Neo-generated insulin-expressing cells in Sst-Cre::Pax4-OE pancreata display a β cell phenotype and are functional

To further investigate the identity of the neo-generated insulin-expressing cells observed in Sst-Cre::Pax4-OE pancreata, thorough marker gene analyses were performed in 2-, 5- and 8-mo-old animals. In all three instances, our data indicated that all insulin+ cells (preexisting and neo-generated) displayed a β-like cell phenotype. Indeed, these cells uniformly expressed the bona fide β cell labels, such as PC1/3 (Fig. 6, A–D), Glut-2 (Fig. 6, E–H), Nkx6.1 (Fig. 6, I–L), Pdx1 (Fig. 6, M–P), and the pan-endocrine genes NeuroD1 (Fig. 6, Q–T) and Pax6 (Fig. 6, U–X). To assess the function of Sst-Cre::Pax4-OE insulin+ cells, intraperitoneal glucose tolerance tests were performed on 2-mo old Sst-Cre::Pax4-OE mice and matched controls. Interestingly, transgenic mice displayed an improved response with a lower peak in glycemia and a faster return to normoglycemia than controls (Fig. 7 A), suggestive of an increased functional β-like cell mass. In addition, insulin tolerance tests did not revealed any significant difference between 2-mo-old Sst-Cre::Pax4-OE animals and matching controls (Fig. 7 B), indicating that despite an increased β-like cell content, Sst-Cre::Pax4-OE mice do not develop any insulin resistance. These analyses led us to conclude that the hyperplastic insulin-expressing cells observed after the ectopic expression of Pax4 in somatostatin+ cells exhibit a β-like cell phenotype and are functional.

β-like cell neogenesis in Sst-Cre::Pax4-OE animals subjected to β cell ablation

The neo-generated β-like cells observed in Sst-Cre::Pax4-OE pancreata were further investigated in the context of chemically induced β cell ablation (Fig. 8 A). A single dose of 115 mg/kg streptozotocin (STZ) was administered to 2.5-mo-old transgenics and matching controls to induce the destruction of a vast majority of β cells without complete ablation to avoid predictable death (Fig. 8, B and E). As expected, after specific β cell loss, control and Sst-Cre::Pax4-OE mice developed hyperglycemia within 1 wk after injection (Fig. 8 H). Three months after injection, all control mice showed a glycemia >600 mg/dl and a high rate of lethality (41%), whereas transgenic mice displayed an average glycemia of 350 mg/dl (Fig. 8 H), suggesting a partial β cell mass restoration and an extended life span. This was further supported by the detection of insulin-expressing cells in islets of control and transgenic mice at different times after STZ-mediated β cell ablation. Indeed, although after 1 wk of STZ administration, control and Sst-Cre::Pax4-OE animals displayed a massive loss of insulin-expressing cells (Fig. 8, B and E), a progressive restoration of such cells was observed in transgenic mice (Fig. 8, F and G), and this partial recovery was absent in controls (Fig. 8, C and D). To further assess these regeneration processes, the β cell mass was quantified in control and transgenic pancreata 3 mo after STZ administration. Although decreased compared with their noninjected counterparts, STZ-treated Sst-Cre::Pax4-OE islets exhibited 16 ± 3.40% insulin-expressing cells compared with 8 ± 1.77% in treated-control islets (Fig. 8 I). Lineage tracing experiments were performed on STZ-injected control and transgenics, and we thereby detected insulin+/β-galactosidase+ cells in Sst-Cre::Pax4-OE islets 3 mo after β cell mass ablation (Fig. 8, J and K). To get more insight into the mechanisms involved in this partial β cell mass restoration, we assessed the expression of the mesenchymal marker vimentin. Interestingly, an important augmentation in the number of vimentin-expressing cells was observed in Sst-Cre::Pax4-OE transgenics 1 mo after STZ administration when compared with matched-controls (Fig. S5, A–F). In addition, we detected synaptophysin+ cells close to the ductal epithelium of STZ-injected Sst-Cre::Pax4-OE, and some of these cells expressed vimentin (Fig. S5, C and D). Of note, the assessment of cell proliferation after β cell ablation by the detection of Ki-67 protein did not reveal any difference in the number of replicating cells in the endocrine compartment when comparing controls and transgenic mice (Fig. S5, E and F), thereby excluding an increase in islet cell proliferation. Together, these results demonstrate that δ cells can be converted into functional β-like cells, and such conversion results in compensatory developmental endocrine cell neogenesis. Importantly, the β-like cells thereby generated can partly reverse the consequences of chemically induced diabetes, resulting in an extended life span.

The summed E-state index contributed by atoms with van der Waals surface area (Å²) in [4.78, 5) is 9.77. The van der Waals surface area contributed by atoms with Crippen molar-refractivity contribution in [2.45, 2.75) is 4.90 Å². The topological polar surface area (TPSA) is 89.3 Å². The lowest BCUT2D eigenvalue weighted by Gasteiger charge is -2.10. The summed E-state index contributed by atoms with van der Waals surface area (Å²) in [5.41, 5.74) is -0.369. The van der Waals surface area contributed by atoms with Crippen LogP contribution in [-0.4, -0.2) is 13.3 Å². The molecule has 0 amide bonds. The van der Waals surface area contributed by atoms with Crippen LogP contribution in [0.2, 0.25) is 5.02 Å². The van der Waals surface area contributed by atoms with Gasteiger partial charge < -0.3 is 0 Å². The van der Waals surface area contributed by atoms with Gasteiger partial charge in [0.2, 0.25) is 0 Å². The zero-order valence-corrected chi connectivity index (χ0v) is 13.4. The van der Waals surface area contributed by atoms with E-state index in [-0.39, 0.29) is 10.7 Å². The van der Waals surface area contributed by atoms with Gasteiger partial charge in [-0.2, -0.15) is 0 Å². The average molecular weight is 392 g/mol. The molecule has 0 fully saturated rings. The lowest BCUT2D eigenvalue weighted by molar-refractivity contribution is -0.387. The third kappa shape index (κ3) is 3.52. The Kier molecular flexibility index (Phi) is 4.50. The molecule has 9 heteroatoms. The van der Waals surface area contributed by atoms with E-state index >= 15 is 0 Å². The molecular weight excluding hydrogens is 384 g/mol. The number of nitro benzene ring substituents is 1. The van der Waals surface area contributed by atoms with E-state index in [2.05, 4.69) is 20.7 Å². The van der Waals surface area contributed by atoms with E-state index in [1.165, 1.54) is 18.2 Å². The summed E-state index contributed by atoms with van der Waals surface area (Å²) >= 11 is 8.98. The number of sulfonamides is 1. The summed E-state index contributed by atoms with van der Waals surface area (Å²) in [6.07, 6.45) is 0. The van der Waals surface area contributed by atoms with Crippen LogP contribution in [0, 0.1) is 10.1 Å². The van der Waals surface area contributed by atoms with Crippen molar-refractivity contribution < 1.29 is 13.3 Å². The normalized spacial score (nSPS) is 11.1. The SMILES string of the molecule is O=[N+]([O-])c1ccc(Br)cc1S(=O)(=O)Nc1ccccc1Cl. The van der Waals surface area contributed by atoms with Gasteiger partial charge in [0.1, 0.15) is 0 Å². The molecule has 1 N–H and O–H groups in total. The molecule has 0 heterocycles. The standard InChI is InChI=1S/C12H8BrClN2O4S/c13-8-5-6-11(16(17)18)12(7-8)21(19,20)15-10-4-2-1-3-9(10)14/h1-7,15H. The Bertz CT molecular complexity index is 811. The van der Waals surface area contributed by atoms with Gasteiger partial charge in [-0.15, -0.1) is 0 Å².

Discussion

Here, we report that the ectopic expression of Pax4 in δ cells induces their conversion into cells displaying a β cell phenotype, and this induces compensatory mechanisms involving the mobilization of putative duct-lining cells that reenact developmental processes before differentiation into endocrine cells. Importantly, this cycle of neogenesis and further δ-to-β–like cell reprogramming results in a massive and progressive increase in the number of insulin-producing cells, resulting in islet hypertrophy and improved glucose tolerance. Equally important was the finding that neo-generated β-like cells are functional and able to partly replace their endogenous counterparts upon chemically induced diabetes.

The ectopic expression of Pax4 in δ cells induces their conversion into β-like cells